There is something to be said about low budget movies especially it seems if they are of the horror variety. I often find that the lower the budget the better the end results, if that makes any sense whatsoever, I think it’s a case of limited budget so the filmmaker has to do that little bit more or go that extra mile to make a movie that will be convincing and also at the same time entertaining for audiences, a lower budget often requiring the director or producer to become even more inventive and innovative. I am not however saying that all low budget movies are worth watching, but there are a handful of exceptions that are not only surprising but very entertaining.

The horror anthology Beyond Dark Dreams, (2021) is a movie I would urge you to try and watch, and not just for the images on screen, it’s very confident direction or its offbeat storyline. But also, for its impressive musical score, which is the work of young composer/musician Matt Cannon, who wrote, produced and performed the music. His score comes across as an infectious sounding work, with haunting melodies radiating from cues that start out as atonal compositions. It is also a well-balanced work, with the composer fusing both action, atonal and romantic sounding cues with consummate ease.

On listening to the score, I found that it evoked several of the early horror soundtracks that came out of Italy, when I say early, I am not saying the work of director Mario Bava or indeed any other directors who were active in creating the suspense filled horrors from Cinecitta or composers who were also active during the pre-1970’s period such as Carlo Rustichelli (The Long Hair of Death) or Roberto Nicolosi,(Evil Eye, Black Sabbath) but I am thinking more of the steamy and sensual styles as employed by synth/rock band Goblin,(Suspiria) the eloquent yet marvelously atonal works of Stelvio Cipriani, (The Blood Stained Shadow) the jazz influenced easy listening but edgy compositions of Giuliano Sorgini, (The Living Dead at Manchester Morgue) and to a degree Bruno Nicolai (Throne of Fire, Il Conte Dracula, La Notte Che Evelyn Isci Della Tomba) who were all active during the 1970’s scoring horror and Giallo pictures.

There is a malevolent style running through Cannon’s music, that effectively puts one on edge and sends chills up and down your spine. In fact, this otherworldly and unnerving music could easily be taken from an Italian horror directed by the likes of Dario Argento, Jesus Franco, or George A Romero, it has within its perimeters an abundance of atmospheric sounds, which evoke perfectly a sound and style that was realized via synths and electronic instrumentation during the 1970’s and 1980’s by composers such as those already mentioned and also the likes of Wendy Carlos in films such as The Shining.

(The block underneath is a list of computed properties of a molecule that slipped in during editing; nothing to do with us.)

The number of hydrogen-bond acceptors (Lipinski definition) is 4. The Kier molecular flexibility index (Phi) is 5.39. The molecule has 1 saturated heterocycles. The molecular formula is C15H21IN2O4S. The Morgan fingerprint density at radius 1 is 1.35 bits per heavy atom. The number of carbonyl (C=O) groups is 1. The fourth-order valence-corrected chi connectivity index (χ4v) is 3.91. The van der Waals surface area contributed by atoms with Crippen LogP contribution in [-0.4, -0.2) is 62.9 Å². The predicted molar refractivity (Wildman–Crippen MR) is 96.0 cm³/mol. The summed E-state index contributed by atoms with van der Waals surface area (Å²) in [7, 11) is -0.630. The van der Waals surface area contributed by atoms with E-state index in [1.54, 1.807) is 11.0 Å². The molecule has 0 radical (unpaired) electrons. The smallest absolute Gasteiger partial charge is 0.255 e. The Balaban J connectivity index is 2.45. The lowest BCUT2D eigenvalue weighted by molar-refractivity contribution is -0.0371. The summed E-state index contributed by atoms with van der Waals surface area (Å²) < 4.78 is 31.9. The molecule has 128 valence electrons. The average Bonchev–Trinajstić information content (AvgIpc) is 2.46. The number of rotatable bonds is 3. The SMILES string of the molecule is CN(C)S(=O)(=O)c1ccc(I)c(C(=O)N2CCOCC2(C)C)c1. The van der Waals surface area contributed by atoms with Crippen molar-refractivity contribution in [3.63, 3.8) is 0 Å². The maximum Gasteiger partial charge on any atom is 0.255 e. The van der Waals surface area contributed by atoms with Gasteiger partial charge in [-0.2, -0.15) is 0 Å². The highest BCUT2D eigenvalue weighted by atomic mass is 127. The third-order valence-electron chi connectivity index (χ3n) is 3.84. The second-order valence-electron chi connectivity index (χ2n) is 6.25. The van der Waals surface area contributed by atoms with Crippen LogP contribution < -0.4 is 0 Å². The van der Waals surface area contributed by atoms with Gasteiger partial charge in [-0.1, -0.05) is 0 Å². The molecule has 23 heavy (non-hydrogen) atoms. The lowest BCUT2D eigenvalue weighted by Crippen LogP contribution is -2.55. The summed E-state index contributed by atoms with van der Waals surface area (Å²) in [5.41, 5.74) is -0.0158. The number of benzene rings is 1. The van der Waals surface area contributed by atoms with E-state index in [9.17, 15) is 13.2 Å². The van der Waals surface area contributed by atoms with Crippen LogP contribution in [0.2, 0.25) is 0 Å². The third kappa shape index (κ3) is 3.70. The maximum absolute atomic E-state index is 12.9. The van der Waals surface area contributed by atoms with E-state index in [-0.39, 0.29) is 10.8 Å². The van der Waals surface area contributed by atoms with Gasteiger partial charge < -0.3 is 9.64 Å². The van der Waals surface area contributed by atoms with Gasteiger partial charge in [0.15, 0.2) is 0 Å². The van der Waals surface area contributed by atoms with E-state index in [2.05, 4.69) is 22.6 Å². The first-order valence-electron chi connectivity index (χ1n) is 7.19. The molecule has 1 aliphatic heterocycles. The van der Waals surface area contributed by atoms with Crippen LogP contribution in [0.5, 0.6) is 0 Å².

Matt Cannon.

There is a dark, foreboding, and anxious mood present throughout this score which is effective both in the movie and remains appealing as just music to listen to, ok at times one might be tempted to turn the sound down and check under the bed when listening to the score, but it is still for any film music fan a rewarding listening experience. The composers use of harpsichord sound and organ like passages within the work is stunning and very effective, the spidery and creepy sounds sending out sinister chills and immersing and enhancing the action on screen in sinister and virulent atmospherics. Cannon, adds to this already unnerving mix quirky and uneasy effects, plus sounds that surprise and unsettle the listener. It is a fully synthetic/electronic work, but one would not realize this just on the initial listen as the sounds are at times quite full and even lush giving the impression of being performed by conventional instrumentation.

The use of harpsichord adding much to the proceedings and successfully establishing a ghostlike and chilling persona to the work. (shades of Bruno Nicolai’s La Dama Rossa Uccide Sette Volte). I am hoping that a full soundtrack maybe issued in the future as it is a score so deserving of this and one that I know collectors of horror scores would adore. Matt Cannon is a composer who has worked up until now on low budget horror movies, but each time I hear one of his scores I feel he is evolving and developing as he grows musically and creating interesting and entertaining scores on a regular basis, which as we all know is quite rare these days especially within the horror genre. His style is advancing and establishing itself becoming more and more evident as his career in scoring movies moves on, and I am sure he is a composer who we will be hearing a lot more of in the not-too-distant future. His score for Force to Fear is one to also watch out for, it has to it an eighties retro vibe, and as well as action laced, and dramatic sounding cues contains upbeat and infectiously up- tempo pieces throughout. Although it is another fairly low budget affair being released on Blu-ray, Force to Fear is a well-polished and entertaining production and pays attention to creating realistic fight sequences whilst at the same time focusing upon creating authentic sets and introducing characters that could have been plucked straight from the 1980’s.

The score for Force to Fear will be released soon on compact disc by the ever industrious label Howlin’ Wolf Records in the USA. Who specialise in releasing scores from horror movies. At the moment you can listen to selections from Matt’s score for Beyond Dark Dreams online at the Bandcamp streaming site. Matt Cannon, is also an actor, but prefers to work as a composer, he began scoring low budget films in 2015 when he provided the music for MILF’S vs Zombies, he followed this in 2017 by scoring the (Trespasser’s segment) of 10/31.

He has since 2015 worked on approximately fifteen synth-based film scores, all of which have predominately been within the Horror genre. The style that he employs is at times highly original, but at times we do hear little nods and acknowledgements to the likes of composers such as Jay Chattaway, Alan Silvestri, Brad Fiedel, Harold Faltermeyer, and Alan Howarth. Which is not a bad thing, as we all know just how successful and influential these composers became.